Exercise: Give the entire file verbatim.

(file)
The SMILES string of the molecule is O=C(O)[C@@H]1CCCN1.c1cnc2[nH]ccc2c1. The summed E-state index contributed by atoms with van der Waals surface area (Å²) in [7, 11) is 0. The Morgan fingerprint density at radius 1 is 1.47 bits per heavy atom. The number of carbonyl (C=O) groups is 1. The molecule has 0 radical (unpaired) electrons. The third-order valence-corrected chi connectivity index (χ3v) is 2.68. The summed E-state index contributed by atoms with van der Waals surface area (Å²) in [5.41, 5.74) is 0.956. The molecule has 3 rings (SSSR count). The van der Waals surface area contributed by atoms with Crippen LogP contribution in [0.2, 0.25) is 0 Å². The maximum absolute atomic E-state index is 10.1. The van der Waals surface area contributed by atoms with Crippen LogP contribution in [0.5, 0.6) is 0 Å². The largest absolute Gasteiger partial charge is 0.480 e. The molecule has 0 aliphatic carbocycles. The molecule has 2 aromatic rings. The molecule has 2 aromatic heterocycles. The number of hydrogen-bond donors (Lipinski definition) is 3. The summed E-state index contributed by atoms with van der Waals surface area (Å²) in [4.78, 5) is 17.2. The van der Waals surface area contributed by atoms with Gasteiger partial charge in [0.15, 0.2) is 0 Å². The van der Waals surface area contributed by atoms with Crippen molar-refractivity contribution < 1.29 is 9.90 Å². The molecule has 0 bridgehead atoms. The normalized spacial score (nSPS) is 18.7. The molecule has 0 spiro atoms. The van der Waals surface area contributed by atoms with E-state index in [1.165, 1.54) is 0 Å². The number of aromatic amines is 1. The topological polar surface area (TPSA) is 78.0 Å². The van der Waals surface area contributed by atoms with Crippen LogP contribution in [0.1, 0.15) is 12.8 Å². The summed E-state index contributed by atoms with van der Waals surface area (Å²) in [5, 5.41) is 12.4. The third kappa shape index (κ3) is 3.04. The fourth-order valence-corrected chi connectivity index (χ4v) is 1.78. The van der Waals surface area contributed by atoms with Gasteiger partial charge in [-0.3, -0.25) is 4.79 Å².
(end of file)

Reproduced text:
The SMILES string of the molecule is O=C(O)[C@@H]1CCCN1.c1cnc2[nH]ccc2c1. The summed E-state index contributed by atoms with van der Waals surface area (Å²) in [7, 11) is 0. The Morgan fingerprint density at radius 1 is 1.47 bits per heavy atom. The number of carbonyl (C=O) groups is 1. The molecule has 0 radical (unpaired) electrons. The third-order valence-corrected chi connectivity index (χ3v) is 2.68. The summed E-state index contributed by atoms with van der Waals surface area (Å²) in [5.41, 5.74) is 0.956. The molecule has 3 rings (SSSR count). The van der Waals surface area contributed by atoms with Crippen LogP contribution in [0.2, 0.25) is 0 Å². The maximum absolute atomic E-state index is 10.1. The van der Waals surface area contributed by atoms with Crippen LogP contribution in [0.5, 0.6) is 0 Å². The largest absolute Gasteiger partial charge is 0.480 e. The molecule has 0 aliphatic carbocycles. The molecule has 2 aromatic rings. The molecule has 2 aromatic heterocycles. The number of hydrogen-bond donors (Lipinski definition) is 3. The summed E-state index contributed by atoms with van der Waals surface area (Å²) in [4.78, 5) is 17.2. The van der Waals surface area contributed by atoms with Gasteiger partial charge in [0.15, 0.2) is 0 Å². The van der Waals surface area contributed by atoms with Crippen molar-refractivity contribution < 1.29 is 9.90 Å². The molecule has 0 bridgehead atoms. The normalized spacial score (nSPS) is 18.7. The molecule has 0 spiro atoms. The van der Waals surface area contributed by atoms with E-state index in [1.165, 1.54) is 0 Å². The number of aromatic amines is 1. The topological polar surface area (TPSA) is 78.0 Å². The van der Waals surface area contributed by atoms with Crippen LogP contribution in [0.1, 0.15) is 12.8 Å². The summed E-state index contributed by atoms with van der Waals surface area (Å²) in [5, 5.41) is 12.4. The third kappa shape index (κ3) is 3.04. The fourth-order valence-corrected chi connectivity index (χ4v) is 1.78. The van der Waals surface area contributed by atoms with Gasteiger partial charge in [-0.3, -0.25) is 4.79 Å².